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Journal Article

Citation

Saylor CF, Cowart BL, Lipovsky JA, Jackson C, Finch AJ. Am. Behav. Sci. 2003; 46(12): 1622-1642.

Copyright

(Copyright © 2003, SAGE Publishing)

DOI

10.1177/0002764203254619

PMID

unavailable

Abstract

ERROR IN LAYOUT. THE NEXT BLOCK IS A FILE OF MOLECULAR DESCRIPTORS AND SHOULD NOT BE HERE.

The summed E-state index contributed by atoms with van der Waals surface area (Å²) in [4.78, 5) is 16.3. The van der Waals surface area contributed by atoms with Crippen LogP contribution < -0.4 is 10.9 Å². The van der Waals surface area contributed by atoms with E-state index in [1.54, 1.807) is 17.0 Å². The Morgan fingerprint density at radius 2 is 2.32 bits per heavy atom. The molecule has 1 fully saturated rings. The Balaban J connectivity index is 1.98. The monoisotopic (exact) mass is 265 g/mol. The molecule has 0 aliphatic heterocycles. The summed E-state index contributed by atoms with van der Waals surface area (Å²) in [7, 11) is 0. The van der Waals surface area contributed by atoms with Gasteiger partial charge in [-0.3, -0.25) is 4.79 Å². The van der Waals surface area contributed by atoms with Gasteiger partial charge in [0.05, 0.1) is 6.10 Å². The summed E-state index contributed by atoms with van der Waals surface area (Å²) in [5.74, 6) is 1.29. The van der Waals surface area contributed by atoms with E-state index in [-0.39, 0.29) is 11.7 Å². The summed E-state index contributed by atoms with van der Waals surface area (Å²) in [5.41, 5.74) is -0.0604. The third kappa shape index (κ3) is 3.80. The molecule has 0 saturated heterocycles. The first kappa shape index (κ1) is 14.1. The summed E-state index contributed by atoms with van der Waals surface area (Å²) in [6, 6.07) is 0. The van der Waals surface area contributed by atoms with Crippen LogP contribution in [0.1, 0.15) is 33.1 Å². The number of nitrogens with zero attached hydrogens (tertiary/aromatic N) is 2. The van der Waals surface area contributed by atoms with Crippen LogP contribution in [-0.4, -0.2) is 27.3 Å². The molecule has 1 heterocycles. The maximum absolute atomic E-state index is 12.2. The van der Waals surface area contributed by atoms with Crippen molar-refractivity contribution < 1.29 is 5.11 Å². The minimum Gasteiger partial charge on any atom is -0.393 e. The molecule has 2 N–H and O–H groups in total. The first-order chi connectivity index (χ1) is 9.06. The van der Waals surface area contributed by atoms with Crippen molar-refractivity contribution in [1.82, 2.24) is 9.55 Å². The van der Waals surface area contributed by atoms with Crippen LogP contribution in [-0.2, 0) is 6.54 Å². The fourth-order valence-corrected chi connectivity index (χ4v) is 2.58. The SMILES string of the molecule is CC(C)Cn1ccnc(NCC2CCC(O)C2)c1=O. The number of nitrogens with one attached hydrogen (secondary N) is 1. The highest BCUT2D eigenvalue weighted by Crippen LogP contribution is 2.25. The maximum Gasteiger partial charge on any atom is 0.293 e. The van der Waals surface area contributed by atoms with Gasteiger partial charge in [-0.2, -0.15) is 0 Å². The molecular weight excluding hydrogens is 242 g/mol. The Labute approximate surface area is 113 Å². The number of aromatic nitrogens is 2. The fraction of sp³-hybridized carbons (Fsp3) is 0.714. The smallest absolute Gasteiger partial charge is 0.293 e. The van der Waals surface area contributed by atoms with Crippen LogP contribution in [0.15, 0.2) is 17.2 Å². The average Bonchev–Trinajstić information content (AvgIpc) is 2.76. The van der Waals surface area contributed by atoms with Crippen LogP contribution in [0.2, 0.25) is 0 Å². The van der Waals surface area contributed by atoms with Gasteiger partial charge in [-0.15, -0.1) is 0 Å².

This study examined symptoms of Posttraumatic Stress Disorder (PTSD) in children indirectly exposed to September 11 via television, the Internet, and printed media. Approximately 1 month after the attacks, 179 students in Grades K-5 at four Southeastern elementary schools and their parents were surveyed about their experiences and reactions. The Pediatric Emotional Distress Scale (PEDS), the Parent Report of Post-Traumatic Symptoms (PROPS), and the Children's Report of Post-Traumatic Symptoms (CROPS) were used to assess for PTSD symptoms. More PTSD symptoms were reported in children who saw reports on the Internet (vs. television/printed media), saw images of death or injury, or feared that a loved one might have died in the attacks. There was no measurable benefit to seeing heroic or "positive" images. Older children and boys had greater media exposure and more trauma-specific PTSD symptoms. Implications for those striving to deliver appropriate amounts and types of information to children and families following disasters are discussed.

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